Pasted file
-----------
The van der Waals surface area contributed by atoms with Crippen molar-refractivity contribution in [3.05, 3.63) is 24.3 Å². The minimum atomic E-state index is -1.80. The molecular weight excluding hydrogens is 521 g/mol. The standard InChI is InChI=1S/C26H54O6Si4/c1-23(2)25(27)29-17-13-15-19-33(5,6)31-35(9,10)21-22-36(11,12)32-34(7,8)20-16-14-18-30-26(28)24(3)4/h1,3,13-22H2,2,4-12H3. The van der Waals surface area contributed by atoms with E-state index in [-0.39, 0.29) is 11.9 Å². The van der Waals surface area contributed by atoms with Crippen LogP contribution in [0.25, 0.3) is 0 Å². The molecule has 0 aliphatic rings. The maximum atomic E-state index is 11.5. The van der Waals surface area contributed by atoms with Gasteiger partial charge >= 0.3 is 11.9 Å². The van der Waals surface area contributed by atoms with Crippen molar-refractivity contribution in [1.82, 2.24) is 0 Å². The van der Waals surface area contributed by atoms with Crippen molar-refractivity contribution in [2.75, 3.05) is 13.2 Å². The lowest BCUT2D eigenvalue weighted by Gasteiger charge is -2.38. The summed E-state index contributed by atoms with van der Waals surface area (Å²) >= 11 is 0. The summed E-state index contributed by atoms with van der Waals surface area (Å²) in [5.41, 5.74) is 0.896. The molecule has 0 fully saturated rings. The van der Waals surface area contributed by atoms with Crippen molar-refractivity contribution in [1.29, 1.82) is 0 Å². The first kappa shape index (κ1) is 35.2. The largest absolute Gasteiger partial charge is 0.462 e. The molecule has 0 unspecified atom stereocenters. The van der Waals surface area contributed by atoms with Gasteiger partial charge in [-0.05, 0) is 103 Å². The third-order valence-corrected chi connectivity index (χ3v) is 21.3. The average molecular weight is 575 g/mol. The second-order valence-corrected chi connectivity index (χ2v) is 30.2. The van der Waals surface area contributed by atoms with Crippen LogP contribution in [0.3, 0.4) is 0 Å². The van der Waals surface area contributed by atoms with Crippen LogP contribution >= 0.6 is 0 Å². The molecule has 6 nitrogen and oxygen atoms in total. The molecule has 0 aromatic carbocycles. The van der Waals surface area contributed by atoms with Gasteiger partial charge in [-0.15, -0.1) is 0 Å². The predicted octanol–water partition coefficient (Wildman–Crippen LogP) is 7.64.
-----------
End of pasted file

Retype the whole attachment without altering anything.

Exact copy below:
The van der Waals surface area contributed by atoms with Crippen molar-refractivity contribution in [3.05, 3.63) is 24.3 Å². The minimum atomic E-state index is -1.80. The molecular weight excluding hydrogens is 521 g/mol. The standard InChI is InChI=1S/C26H54O6Si4/c1-23(2)25(27)29-17-13-15-19-33(5,6)31-35(9,10)21-22-36(11,12)32-34(7,8)20-16-14-18-30-26(28)24(3)4/h1,3,13-22H2,2,4-12H3. The van der Waals surface area contributed by atoms with E-state index in [-0.39, 0.29) is 11.9 Å². The van der Waals surface area contributed by atoms with Crippen LogP contribution in [0.25, 0.3) is 0 Å². The molecule has 0 aliphatic rings. The maximum atomic E-state index is 11.5. The van der Waals surface area contributed by atoms with Gasteiger partial charge >= 0.3 is 11.9 Å². The van der Waals surface area contributed by atoms with Crippen molar-refractivity contribution in [1.82, 2.24) is 0 Å². The van der Waals surface area contributed by atoms with Crippen molar-refractivity contribution in [2.75, 3.05) is 13.2 Å². The lowest BCUT2D eigenvalue weighted by Gasteiger charge is -2.38. The summed E-state index contributed by atoms with van der Waals surface area (Å²) >= 11 is 0. The summed E-state index contributed by atoms with van der Waals surface area (Å²) in [5.41, 5.74) is 0.896. The molecule has 0 fully saturated rings. The van der Waals surface area contributed by atoms with Crippen molar-refractivity contribution in [1.29, 1.82) is 0 Å². The first kappa shape index (κ1) is 35.2. The largest absolute Gasteiger partial charge is 0.462 e. The molecule has 0 unspecified atom stereocenters. The van der Waals surface area contributed by atoms with Gasteiger partial charge in [-0.05, 0) is 103 Å². The third-order valence-corrected chi connectivity index (χ3v) is 21.3. The average molecular weight is 575 g/mol. The second-order valence-corrected chi connectivity index (χ2v) is 30.2. The van der Waals surface area contributed by atoms with Crippen LogP contribution in [0.3, 0.4) is 0 Å². The van der Waals surface area contributed by atoms with Crippen LogP contribution >= 0.6 is 0 Å². The molecule has 6 nitrogen and oxygen atoms in total. The molecule has 0 aromatic carbocycles. The van der Waals surface area contributed by atoms with Gasteiger partial charge in [-0.15, -0.1) is 0 Å². The predicted octanol–water partition coefficient (Wildman–Crippen LogP) is 7.64.